Greetings again from the darkness. Calling all Nicolas Cage fans! Put the bunny back in the box and get ready for the most fun you’ll ever have with Nicolas or Nic or Nick or Nicky. And if one Cage isn’t enough for you, you’re in luck. This film has Nicolas Cage playing the (somewhat) fictional Nick Cage, and Nicolas Kim Coppola (Nicolas Cage’s birth name) playing imaginary alter-ego Nicky, a younger version of Nicolas Cage from the WILD AT HEART era who spends the movie constantly reminding Nick that he’s a movie star.
If you can’t make much sense out of all that, don’t worry, writer-director Tom Gormican and co-writer Kevin Etten have created a film that is sure to strike a chord with Nicolas Cage fans. What we see is a parody going meta in a surreal way. Very few get to star in the tribute to their own legend, but that’s what happens here. Nicolas Cage goes ‘inside baseball’ on the career of Nicolas Cage … only he does so as struggling actor Nick Cage, an actor so desperate for “the role of a lifetime” that he improvs a reading for director David Gordon Green (Cage’s director on JOE) in the parking lot of Chateau Marmont.
Having been kicked out of his rental after falling behind $600,000 in rent, Nick agrees to take a humiliating job pitched by his agent, Fink (Neil Patrick Harris). For one million dollars, he is to fly to Mallorca and hang out at the birthday party of rich super fan, Javi Gutierrez (a terrific Pedro Pascall, “The Mandalorian”). The twist here is that CIA agents played by Tiffany Haddish and Ike Barinholtz suspect Javi of being a notorious gun dealer who has kidnapped the young daughter of the Catalonia President. Spy-type shenanigans ensue as Nick and Javi develop a bromance that finds the two new buddies writing a film script together. And if that’s not quite enough subplots, you should know that Nick is at a breaking point in his relationship with his ex-wife Olivia (Sharon Horgan) and teenage daughter Abby (Lily Sheen, real life daughter of Michael Sheen and Kate Beckinsale).
The zaniness includes nods to more than a dozen Nicolas Cage movies, and much of the fun is derived from recognizing these. Easter eggs are everywhere for fans, and Nic expertly plays Nick (and Nicky) as a loving tribute to the characters we’ve seen in so many iconic films over the years. Additionally, on screen love is provided for the 1920 classic, THE CABINET OF DR. CALIGARI, as well as the more recent gem, PADDINGTON 2 (2017), making this a tribute to cinema lovers, Nicolas Cage fans, and comedies in general. I will admit to disliking director Gormican’s 2014 movie, THAT AWKWARD MOMENT, so much that I hoped he was done as a filmmaker. It turns out, he’s back (and much improved) … not that he ever went anywhere.
Greetings again from the darkness. I’ve never really understood the artistic benefit to filming a biography after a spectacular documentary on that person has already been produced, made the rounds, and racked up awards. But then, I guess the point has little to do with art, and more to do with economics (documentaries are historically a money losing venture). Renowned director Oliver Stone brings us the story of Edward Snowden just two years after filmmaker Laura Poitrus won the Oscar for Best Documentary for her Citizenfour.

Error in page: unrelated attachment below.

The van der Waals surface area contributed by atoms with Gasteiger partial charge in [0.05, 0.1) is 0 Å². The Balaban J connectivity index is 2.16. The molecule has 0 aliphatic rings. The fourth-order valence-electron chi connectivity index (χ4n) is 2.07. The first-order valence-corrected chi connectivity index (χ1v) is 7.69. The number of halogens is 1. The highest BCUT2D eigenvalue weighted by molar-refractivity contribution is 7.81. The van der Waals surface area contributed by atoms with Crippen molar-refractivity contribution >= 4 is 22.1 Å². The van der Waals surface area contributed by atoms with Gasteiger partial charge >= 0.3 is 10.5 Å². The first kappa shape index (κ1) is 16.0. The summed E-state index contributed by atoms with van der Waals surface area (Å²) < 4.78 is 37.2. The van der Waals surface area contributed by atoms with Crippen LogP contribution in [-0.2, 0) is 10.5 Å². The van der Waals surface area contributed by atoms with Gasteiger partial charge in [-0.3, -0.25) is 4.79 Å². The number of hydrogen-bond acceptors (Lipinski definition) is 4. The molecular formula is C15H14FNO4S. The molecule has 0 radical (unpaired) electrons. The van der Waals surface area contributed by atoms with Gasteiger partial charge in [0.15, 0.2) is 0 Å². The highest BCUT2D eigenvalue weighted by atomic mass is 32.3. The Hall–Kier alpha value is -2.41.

Much of what Ms. Poitrus documented in real time at the Mira Hotel in Japan is re-enacted here as one of the three core storylines in Mr. Stone’s film. To his credit, he fills in much of the backstory and Snowden’s resume by starting with a failed attempt at joining Special Forces (tumbling off the top bunk is automatic disqualification if it shatters one’s leg).
Joseph Gordon-Levitt mimics Snowden’s low key mannerism and measured vocals, while also fiddling with his eyeglasses during key moments. As a sought-after role for an actor, Snowden ranks a few rungs below, say Howard Hughes or Franklin Roosevelt or most any other person who has had an impact on America … just not much personality to work with – though his actions have created some of the most interesting discussions over the past few years.
Joining Snowden in the hotel room are Melissa Leo as Ms. Poitrus, Zachary Quinto as journalist Glenn Greenwald, and Tom Wilkinson showing off a Scottish accent as journalist (from The Guardian) Ewen MacAskill. The second storyline takes us through the initial recruitment and subsequent rise through the CIA and NSA, as we see how Snowden continually uncovered more about how the government was spying on citizens. His interactions along the way – such as Rhys Ifans as his CIA mentor Corbin O’Brian and Nic Cage as disgruntled agent Hank Forrester – provide a spark of energy on screen. The third piece of the pie revolves around Snowden and his politically-polar-opposite girlfriend Lindsay Mills, played by Shailene Woodley.
Since it’s an Oliver Stone movie (he co-wrote the screenplay with Kiernan Fitzgerald), we fully expect his political views to be on full display. It’s clear he is sympathetic and fully supportive of Snowden’s actions, and does his best to paint him as a patriot who had no choice but to go public with his belief that the spying had nothing to do with terrorism, but was instead a form of social and economic control. Based on the books “The Time of the Octopus” by Anatoly Kutcherena and “The Snowden Files” by Luke Harding, the film portrays Snowden as increasingly disenchanted and disappointed, beginning in 2003 and moving through 2013.